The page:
Yet nothing is so simple in Christendom. The local churches are by no means reliable havens for the Church to gather in worship. We live in the great declension of the West; 5,000 years of civilization have been turned into every man’s private Disneyworld. As Jesus warned, “because lawlessness will be increased, the love of many will grow cold” (Matt. 24:12). We live in the unfolding aftermath of a great, long experiment in lawlessness, and love is a shrinking quantity.
Christianity has suffered 1,000 years of philosophical rot and infiltration by every unclean bird. Modernity has been a case of dynamite against the pillars of truth in the basement of every man’s house. Post modernity has slithered in to yank out the jugular of traditional life and religion, and what is coming next is too hazy to make out.
Christians, and I mean the visible body of everyone baptized, and those professing to believe in the life and work of Jesus of Nazareth as the Messiah of Israel—this vast number of 2 billion are more divided and scattered than could be adequately described in the most hyperbolic terms. Among the most rigidly traditional denominations, factions box one another to exhaustion, and among liberal groups, anything goes. I could elaborate, but I’m not talented enough to tease out that knot of hair to satisfaction.
It is enough to jump off from this desolate view, into the microcosm of my own life and religion. Why begin so negatively, so focused on what seems to not exist? Some of you will be thinking at this point that there is a measure of unity among Christians. That Jesus’ prayer is not unanswered—perish the thought Adam! you mutter. I would love to perish the thought. In fact, I am writing this thing in order to work out the tangled knots of confusion and disappointment I am facing today. Perhaps, in the flood of words, the answers will begin to lay more plainly for me to see. Perhaps I am writing only for myself, and older me will blush at the arrogance of having published such a self-gratifying load. Yes. But perhaps there will be some catharsis here, something by which a light will peek into my darkened room—perhaps my wife and child(ren) will find in this something to grasp and hold in the midst of storms.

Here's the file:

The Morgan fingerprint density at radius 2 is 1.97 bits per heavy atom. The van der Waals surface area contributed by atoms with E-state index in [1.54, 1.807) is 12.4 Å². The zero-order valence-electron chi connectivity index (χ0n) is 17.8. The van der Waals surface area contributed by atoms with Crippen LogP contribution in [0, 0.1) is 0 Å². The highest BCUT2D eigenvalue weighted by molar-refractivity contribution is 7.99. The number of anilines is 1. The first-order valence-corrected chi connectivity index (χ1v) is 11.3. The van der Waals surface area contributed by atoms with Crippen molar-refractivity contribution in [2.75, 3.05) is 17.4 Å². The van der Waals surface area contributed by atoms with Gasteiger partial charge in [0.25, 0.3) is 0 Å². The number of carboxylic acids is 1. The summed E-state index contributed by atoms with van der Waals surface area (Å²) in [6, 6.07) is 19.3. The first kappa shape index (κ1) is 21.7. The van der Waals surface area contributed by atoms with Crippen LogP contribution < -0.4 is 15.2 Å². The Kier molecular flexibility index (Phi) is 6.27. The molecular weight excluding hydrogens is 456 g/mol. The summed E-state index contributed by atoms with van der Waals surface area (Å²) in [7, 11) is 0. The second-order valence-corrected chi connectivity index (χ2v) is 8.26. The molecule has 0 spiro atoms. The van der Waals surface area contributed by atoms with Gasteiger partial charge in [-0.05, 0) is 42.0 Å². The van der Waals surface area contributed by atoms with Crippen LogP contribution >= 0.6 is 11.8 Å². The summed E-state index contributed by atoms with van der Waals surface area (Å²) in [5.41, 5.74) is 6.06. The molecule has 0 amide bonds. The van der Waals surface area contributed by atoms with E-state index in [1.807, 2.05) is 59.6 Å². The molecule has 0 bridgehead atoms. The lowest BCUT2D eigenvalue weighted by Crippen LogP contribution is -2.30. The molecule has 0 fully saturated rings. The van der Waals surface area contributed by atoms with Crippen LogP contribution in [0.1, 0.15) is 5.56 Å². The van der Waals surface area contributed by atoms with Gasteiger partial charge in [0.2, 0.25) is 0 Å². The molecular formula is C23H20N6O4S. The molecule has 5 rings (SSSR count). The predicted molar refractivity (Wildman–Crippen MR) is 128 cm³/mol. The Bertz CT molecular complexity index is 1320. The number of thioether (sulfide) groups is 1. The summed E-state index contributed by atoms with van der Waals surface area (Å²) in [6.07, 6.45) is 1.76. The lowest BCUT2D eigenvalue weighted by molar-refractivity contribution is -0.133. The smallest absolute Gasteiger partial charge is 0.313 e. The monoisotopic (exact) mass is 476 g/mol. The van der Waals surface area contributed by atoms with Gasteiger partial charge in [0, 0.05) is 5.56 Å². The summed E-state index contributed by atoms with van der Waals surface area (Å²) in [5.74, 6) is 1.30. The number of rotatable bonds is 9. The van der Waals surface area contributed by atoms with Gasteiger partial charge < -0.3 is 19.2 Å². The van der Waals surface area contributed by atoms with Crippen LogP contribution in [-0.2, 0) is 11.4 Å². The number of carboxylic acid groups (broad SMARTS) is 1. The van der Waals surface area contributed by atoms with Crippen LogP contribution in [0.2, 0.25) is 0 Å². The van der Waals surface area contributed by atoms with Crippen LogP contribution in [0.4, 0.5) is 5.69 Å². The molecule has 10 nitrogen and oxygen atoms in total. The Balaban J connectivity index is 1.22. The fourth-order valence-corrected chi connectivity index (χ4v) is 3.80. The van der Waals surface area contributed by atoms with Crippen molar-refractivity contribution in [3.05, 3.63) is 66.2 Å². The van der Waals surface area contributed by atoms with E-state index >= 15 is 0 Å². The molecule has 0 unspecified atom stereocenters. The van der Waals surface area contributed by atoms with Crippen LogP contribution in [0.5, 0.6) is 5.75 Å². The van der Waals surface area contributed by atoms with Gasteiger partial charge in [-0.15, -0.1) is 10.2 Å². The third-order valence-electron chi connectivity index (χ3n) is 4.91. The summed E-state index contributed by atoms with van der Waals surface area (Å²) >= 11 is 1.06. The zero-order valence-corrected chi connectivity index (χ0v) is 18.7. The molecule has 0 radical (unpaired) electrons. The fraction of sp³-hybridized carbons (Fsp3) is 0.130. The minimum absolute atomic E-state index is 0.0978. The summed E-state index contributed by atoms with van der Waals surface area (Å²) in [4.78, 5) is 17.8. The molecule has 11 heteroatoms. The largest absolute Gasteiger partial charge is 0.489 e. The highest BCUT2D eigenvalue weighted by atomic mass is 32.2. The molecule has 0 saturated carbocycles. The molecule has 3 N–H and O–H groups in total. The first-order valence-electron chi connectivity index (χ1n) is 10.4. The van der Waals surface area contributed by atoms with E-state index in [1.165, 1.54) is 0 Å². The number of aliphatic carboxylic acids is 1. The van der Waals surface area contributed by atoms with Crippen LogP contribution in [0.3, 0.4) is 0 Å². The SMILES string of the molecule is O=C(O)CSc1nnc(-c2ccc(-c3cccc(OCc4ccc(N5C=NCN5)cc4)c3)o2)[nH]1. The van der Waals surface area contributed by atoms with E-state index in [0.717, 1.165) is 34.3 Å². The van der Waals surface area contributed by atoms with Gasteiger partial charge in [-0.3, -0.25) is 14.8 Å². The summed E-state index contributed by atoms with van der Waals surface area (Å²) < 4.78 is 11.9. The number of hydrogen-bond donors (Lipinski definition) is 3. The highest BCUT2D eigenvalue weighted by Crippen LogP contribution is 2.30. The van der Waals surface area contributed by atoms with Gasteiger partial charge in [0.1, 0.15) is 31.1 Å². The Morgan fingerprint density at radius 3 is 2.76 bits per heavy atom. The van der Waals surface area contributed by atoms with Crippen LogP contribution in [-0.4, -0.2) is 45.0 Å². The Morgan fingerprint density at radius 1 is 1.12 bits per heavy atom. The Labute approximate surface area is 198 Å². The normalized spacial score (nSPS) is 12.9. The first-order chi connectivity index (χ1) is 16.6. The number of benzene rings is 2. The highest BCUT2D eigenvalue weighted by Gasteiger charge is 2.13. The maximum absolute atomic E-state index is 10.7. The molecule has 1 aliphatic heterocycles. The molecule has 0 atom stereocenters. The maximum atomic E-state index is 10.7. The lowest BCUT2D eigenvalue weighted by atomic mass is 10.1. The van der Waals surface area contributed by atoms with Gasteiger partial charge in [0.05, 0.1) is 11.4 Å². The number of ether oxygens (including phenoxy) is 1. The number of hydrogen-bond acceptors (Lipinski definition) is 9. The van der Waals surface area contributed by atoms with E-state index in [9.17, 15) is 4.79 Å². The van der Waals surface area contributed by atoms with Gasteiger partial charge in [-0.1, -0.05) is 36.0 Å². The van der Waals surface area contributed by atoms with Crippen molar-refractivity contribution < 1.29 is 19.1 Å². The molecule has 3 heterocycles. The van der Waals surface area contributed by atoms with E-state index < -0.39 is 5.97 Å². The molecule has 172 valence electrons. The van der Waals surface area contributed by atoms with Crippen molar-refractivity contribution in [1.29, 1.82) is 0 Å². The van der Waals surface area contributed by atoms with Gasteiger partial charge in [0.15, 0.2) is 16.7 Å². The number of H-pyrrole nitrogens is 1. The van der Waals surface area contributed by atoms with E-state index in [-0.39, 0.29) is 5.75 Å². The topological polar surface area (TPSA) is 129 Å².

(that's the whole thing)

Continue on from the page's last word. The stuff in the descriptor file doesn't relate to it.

Perhaps this will catalyze a more conscious work of unity among a few of us, and we will find a reason to smile while we search for the Church together.
The Church is where Christ has promised to meet and dwell with His people. It is there that His Word is proclaimed, His sacraments received, and His people disciplined for God’s glory and our good. In the Church, there is holiness and joy, worship and peace. I want these things, but not just for myself. I want to see joy, peace, holiness, and pure worship in each of you as well, perhaps more strongly than I desire them for myself. I wish to see Christ in you.
And so, all I have for now are my words. These words will hopefully be a bit of clarity and cause for discussion among the few of us who enjoy a good spiritual puzzle.
In these posts, I will outline my early life in the churches, my conversion, post-conversion search for the right church, and some of the twists and turns that are resulting in my slow, careful embrace of the Reformed faith. I don’t promise a good outline by which you will feel I covered all the necessary material. I don’t think I have the discipline for that. I do promise, however, that I have skin in the game here. I care very deeply about the future of the West, for the Church, for my family, and for you, my friends across the world. Though we may disagree and differ on theological issues, I truly hope we can find unity somehow, some way in our common Lord, and in His Church.
Follow me as I search for the Church, for Jesus who has already found me, and for my place in a difficult time to be alive.
. I use the term catholic in its technical sense, referring to the whole body of Christians on earth, as opposed to its conventional, provincial use referring to the Roman Church.